TIKTOK BAN: Australian boss Brett Armstrong says no need for popular app to be sold Down Under

Caleb Runciman
The Nightly
TikTok’s Australian boss has defended calls for the popular app to be banned after the United States passed a bill urging its Chinese parent company to sell. 
TikTok’s Australian boss has defended calls for the popular app to be banned after the United States passed a bill urging its Chinese parent company to sell.  Credit: Michael Dwyer/AP

TikTok’s Australian boss says there’s no need for our country to follow a US move that will either force the popular app to be to sold from its Chinese owners or banned altogether.

TikTok’s General manager of advertising in Australia, Brett Armstrong, argued there was “no reason” for the social media app to be banned, instead pointing to its positive impact on local businesses.

“There’s no evidence of any concerns and that’s why we’re focused on (TikTok’s contributions) here,” Mr Armstrong told the Australian Financial Review.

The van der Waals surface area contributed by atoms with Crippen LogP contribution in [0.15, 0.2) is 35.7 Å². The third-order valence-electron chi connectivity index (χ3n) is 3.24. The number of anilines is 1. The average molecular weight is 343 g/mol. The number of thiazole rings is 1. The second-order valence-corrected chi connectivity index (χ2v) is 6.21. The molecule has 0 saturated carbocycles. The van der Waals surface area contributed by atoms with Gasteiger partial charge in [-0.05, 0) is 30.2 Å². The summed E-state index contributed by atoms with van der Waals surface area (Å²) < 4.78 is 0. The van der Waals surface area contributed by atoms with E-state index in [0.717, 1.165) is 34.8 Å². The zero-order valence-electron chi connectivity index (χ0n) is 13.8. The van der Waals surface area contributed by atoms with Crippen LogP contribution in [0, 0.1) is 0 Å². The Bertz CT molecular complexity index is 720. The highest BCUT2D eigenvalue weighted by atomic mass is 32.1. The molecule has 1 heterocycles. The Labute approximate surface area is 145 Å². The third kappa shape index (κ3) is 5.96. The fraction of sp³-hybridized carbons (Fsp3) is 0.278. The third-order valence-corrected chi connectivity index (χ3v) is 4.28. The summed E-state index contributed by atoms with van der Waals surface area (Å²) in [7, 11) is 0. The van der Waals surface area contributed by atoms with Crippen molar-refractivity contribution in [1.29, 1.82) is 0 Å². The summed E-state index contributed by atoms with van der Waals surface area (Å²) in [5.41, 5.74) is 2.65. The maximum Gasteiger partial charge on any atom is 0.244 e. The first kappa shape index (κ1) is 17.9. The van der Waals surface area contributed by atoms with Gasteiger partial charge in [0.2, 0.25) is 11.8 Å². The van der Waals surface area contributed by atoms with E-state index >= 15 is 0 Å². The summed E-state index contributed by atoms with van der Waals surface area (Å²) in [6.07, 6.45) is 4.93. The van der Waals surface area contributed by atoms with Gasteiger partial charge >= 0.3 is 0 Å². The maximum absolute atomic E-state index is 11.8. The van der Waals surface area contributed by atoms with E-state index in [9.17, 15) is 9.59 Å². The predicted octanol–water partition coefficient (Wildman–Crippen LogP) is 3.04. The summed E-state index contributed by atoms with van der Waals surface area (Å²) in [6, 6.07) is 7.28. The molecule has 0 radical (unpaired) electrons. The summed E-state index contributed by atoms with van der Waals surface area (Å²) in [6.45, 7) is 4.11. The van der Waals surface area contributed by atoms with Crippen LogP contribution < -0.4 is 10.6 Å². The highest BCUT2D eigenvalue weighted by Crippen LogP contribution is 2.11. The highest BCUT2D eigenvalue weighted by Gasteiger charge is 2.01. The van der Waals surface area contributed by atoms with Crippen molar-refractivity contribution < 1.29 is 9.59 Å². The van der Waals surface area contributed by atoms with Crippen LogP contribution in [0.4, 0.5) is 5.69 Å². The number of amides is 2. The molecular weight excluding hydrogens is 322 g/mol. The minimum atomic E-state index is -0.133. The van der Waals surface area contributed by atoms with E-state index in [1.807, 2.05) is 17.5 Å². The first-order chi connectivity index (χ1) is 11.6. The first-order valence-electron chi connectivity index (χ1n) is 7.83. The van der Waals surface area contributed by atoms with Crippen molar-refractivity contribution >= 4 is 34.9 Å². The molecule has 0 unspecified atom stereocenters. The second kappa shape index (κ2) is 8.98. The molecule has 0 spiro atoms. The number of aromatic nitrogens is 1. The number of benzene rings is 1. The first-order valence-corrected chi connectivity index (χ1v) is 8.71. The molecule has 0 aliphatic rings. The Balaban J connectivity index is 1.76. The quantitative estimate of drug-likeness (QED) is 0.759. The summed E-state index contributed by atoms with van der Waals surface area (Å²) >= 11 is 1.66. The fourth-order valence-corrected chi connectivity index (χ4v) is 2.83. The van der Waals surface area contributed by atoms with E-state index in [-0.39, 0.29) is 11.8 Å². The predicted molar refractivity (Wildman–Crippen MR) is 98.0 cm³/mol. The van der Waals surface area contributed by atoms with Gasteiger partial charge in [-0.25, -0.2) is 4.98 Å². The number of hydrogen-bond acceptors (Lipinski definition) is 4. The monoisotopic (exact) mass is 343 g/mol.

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A bill that passed the US Senate on Wednesday is due to be signed by President Joe Biden, which will require the app’s Chinese parent company Byte Dance to sell.

The bill will direct the company to sell within the next nine months unless the deadline is extended to allow for a possible sale.

It is expected the sale will put pressure on trade between the two countries.

Congress voted in favour of the law amid fears the app enabled the Chinese parent company to influence American citizens, under the direction of the Chinese Communist Party.

Coalition home affairs spokesman James Paterson told the AFR that Australians could be using a more “dangerous” version of TikTok unless laws were passed by the Albanese government.

“(There could be] a safer one for Americans, free of Chinese Communist Party influence, and a dangerous one for the rest of the world including Australia beholden to an authoritarian state,” Mr Paterson said.

A spokesman for Home Affairs Minister Clare O’Neil said while the app had been removed from government phones they did not support the US Bill.

“We are monitoring events in the US closely, and will take additional advice if any potential sale or new information from our agencies make it necessary,” the spokesman said.

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